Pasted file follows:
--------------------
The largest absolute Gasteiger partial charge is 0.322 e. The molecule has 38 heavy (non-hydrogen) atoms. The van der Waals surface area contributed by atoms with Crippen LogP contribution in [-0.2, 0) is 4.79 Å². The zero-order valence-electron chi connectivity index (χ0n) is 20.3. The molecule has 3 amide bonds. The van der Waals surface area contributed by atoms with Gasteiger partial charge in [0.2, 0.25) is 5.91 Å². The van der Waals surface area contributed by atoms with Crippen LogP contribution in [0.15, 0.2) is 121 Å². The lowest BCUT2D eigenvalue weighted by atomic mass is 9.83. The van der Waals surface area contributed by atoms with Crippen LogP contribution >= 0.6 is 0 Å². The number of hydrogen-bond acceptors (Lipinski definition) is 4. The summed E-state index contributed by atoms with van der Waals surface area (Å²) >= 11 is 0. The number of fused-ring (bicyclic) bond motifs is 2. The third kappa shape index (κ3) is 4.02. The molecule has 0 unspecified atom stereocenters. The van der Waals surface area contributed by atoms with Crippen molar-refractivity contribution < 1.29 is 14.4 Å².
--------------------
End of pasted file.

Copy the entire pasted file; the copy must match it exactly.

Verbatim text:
The largest absolute Gasteiger partial charge is 0.322 e. The molecule has 38 heavy (non-hydrogen) atoms. The van der Waals surface area contributed by atoms with Crippen LogP contribution in [-0.2, 0) is 4.79 Å². The zero-order valence-electron chi connectivity index (χ0n) is 20.3. The molecule has 3 amide bonds. The van der Waals surface area contributed by atoms with Gasteiger partial charge in [0.2, 0.25) is 5.91 Å². The van der Waals surface area contributed by atoms with Crippen LogP contribution in [0.15, 0.2) is 121 Å². The lowest BCUT2D eigenvalue weighted by atomic mass is 9.83. The van der Waals surface area contributed by atoms with Crippen LogP contribution >= 0.6 is 0 Å². The number of hydrogen-bond acceptors (Lipinski definition) is 4. The summed E-state index contributed by atoms with van der Waals surface area (Å²) >= 11 is 0. The number of fused-ring (bicyclic) bond motifs is 2. The third kappa shape index (κ3) is 4.02. The molecule has 0 unspecified atom stereocenters. The van der Waals surface area contributed by atoms with Crippen molar-refractivity contribution < 1.29 is 14.4 Å².